Illegal online TV and music download sites suffered major crackdowns in November last year, as the UK High Courts demanded that they get blocked by the UK’s major ISPs – BT, Sky, O2, Virgin Media and TalkTalk. Websites affected include Project Free TV, BeeMP3, Primewire and WatchFreeMovies.
It all started back in 2012 with Megauploads, when all its torrent websites were shut down by the United States Department of Justice on January 19, 2012. Since then, the entertainment industry has waged legal war on the perpetrators. But previously where they targeted torrent websites, it is the first time that action has been taken against illegal online streaming.
The entertainment industry has welcomed the decision with John McVay, chief executive of PACT stating that “Protecting producers’ IP rights is vital to the continued growth and success of the independent television production sector. We therefore welcome the news that Motion Picture Association [MPA] has succeeded in blocking these illegal sites in the UK.”
It’s a big achievement for the entertainment industry – but are they winning the battle against online TV streaming? Clearly, the illegal activity is a sign of the times and how broadcasting needs to change. Viewers are turning to these illegal services because no one wants to abide by restrictive TV schedules, or wait six months for shows already airing elsewhere.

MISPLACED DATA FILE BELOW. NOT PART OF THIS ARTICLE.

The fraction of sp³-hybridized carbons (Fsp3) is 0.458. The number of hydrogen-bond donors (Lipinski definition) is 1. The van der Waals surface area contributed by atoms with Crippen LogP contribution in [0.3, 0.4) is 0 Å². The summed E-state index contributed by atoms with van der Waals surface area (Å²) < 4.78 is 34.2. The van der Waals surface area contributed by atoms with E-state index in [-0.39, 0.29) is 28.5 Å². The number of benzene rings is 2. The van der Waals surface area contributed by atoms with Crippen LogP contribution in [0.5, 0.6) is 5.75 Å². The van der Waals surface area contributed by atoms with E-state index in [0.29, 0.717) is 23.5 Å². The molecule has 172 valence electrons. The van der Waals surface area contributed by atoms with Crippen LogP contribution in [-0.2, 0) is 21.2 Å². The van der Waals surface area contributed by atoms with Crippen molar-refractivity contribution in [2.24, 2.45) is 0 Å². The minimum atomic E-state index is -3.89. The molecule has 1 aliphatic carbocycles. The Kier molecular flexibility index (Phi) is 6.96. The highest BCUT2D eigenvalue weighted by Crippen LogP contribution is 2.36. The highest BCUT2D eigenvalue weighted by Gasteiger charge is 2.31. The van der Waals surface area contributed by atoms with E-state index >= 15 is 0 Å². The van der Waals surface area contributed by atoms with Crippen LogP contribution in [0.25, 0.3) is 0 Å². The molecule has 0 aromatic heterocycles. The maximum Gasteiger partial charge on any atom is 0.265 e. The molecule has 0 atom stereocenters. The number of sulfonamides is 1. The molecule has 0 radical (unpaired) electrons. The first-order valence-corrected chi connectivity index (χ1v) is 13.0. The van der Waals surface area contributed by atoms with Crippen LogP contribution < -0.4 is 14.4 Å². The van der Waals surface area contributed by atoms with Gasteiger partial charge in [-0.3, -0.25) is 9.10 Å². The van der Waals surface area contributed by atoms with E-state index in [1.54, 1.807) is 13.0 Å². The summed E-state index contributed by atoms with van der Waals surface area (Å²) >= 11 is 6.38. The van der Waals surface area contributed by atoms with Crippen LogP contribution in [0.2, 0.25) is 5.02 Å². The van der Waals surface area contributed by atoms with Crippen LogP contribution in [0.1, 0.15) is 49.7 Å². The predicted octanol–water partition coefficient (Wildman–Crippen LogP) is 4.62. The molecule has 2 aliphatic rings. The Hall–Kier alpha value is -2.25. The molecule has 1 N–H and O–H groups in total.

Broadcasters are already instigating changes, with on-demand services now run by major channels such as 4oD, Demand5 and Sky On Demand. Still, broadcasters need to be innovating better and newer services ahead of the illegal site providers. Providing, quite rightly paid-for, legal versions of the same thing isn’t enough to get viewers back.
Blocking access will not solve the problem either, for in the months it takes to shut one site down, another will pop up elsewhere in days if not hours. What’s worse, consumers are now online, sharing with each other ways around the blockages.
It is important to remember that not all online streaming websites are illegal. Independent legal paid-for services are growing in popularity such as LoveFilm, Netflix and Tesco’s Blinkbox. The availability of what you can stream online is better, but still they are restricted by release schedules and permissions. However, so far, they are the acceptable middle ground between online broadcaster services and illegal tv streaming sites.
Understandably, it’s still frustrating for those working in entertainment with their viewers turning to illegal services because broadcasters are not innovating fast enough. But until broadcasters catch up to provide what illegal streaming sites cannot, it’s all just a big game of ‘Whac-A-Mole’ and these illegal sites are going to keep coming back.